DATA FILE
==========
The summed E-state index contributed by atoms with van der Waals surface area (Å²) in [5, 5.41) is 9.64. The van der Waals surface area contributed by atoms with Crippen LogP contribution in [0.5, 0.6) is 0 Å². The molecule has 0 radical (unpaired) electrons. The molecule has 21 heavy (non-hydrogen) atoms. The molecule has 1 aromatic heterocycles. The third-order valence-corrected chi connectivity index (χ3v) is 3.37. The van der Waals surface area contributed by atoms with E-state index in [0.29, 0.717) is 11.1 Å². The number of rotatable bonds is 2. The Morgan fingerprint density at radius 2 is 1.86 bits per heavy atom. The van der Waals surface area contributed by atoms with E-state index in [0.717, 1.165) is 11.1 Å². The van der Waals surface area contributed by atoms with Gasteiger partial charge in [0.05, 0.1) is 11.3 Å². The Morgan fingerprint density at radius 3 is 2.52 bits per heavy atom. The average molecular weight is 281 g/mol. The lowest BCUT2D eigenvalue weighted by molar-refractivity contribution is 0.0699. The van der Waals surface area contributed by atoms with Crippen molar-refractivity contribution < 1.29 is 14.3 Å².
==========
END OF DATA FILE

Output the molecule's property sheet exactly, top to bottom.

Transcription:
The summed E-state index contributed by atoms with van der Waals surface area (Å²) in [5, 5.41) is 9.64. The van der Waals surface area contributed by atoms with Crippen LogP contribution in [0.5, 0.6) is 0 Å². The molecule has 0 radical (unpaired) electrons. The molecule has 21 heavy (non-hydrogen) atoms. The molecule has 1 aromatic heterocycles. The third-order valence-corrected chi connectivity index (χ3v) is 3.37. The van der Waals surface area contributed by atoms with E-state index in [0.29, 0.717) is 11.1 Å². The number of rotatable bonds is 2. The Morgan fingerprint density at radius 2 is 1.86 bits per heavy atom. The van der Waals surface area contributed by atoms with E-state index in [0.717, 1.165) is 11.1 Å². The van der Waals surface area contributed by atoms with Gasteiger partial charge in [0.05, 0.1) is 11.3 Å². The Morgan fingerprint density at radius 3 is 2.52 bits per heavy atom. The average molecular weight is 281 g/mol. The lowest BCUT2D eigenvalue weighted by molar-refractivity contribution is 0.0699. The van der Waals surface area contributed by atoms with Crippen molar-refractivity contribution < 1.29 is 14.3 Å².